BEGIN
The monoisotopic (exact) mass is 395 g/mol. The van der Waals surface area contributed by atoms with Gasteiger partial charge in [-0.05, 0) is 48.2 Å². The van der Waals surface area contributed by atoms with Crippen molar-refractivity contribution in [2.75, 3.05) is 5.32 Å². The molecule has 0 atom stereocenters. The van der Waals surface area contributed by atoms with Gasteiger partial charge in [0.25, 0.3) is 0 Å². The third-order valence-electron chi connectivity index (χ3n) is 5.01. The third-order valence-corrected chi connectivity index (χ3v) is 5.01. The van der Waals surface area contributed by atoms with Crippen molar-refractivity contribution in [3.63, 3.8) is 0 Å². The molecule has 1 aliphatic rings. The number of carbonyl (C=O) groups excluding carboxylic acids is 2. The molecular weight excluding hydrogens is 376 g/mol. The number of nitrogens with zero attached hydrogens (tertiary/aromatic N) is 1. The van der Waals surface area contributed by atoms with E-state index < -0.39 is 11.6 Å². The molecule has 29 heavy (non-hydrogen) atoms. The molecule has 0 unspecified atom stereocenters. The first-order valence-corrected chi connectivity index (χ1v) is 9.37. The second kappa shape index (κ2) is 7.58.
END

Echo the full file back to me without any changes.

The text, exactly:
The monoisotopic (exact) mass is 395 g/mol. The van der Waals surface area contributed by atoms with Gasteiger partial charge in [-0.05, 0) is 48.2 Å². The van der Waals surface area contributed by atoms with Crippen molar-refractivity contribution in [2.75, 3.05) is 5.32 Å². The molecule has 0 atom stereocenters. The van der Waals surface area contributed by atoms with Gasteiger partial charge in [0.25, 0.3) is 0 Å². The third-order valence-electron chi connectivity index (χ3n) is 5.01. The third-order valence-corrected chi connectivity index (χ3v) is 5.01. The van der Waals surface area contributed by atoms with Crippen molar-refractivity contribution in [3.63, 3.8) is 0 Å². The molecule has 1 aliphatic rings. The number of carbonyl (C=O) groups excluding carboxylic acids is 2. The molecular weight excluding hydrogens is 376 g/mol. The number of nitrogens with zero attached hydrogens (tertiary/aromatic N) is 1. The van der Waals surface area contributed by atoms with E-state index < -0.39 is 11.6 Å². The molecule has 29 heavy (non-hydrogen) atoms. The molecule has 0 unspecified atom stereocenters. The first-order valence-corrected chi connectivity index (χ1v) is 9.37. The second kappa shape index (κ2) is 7.58.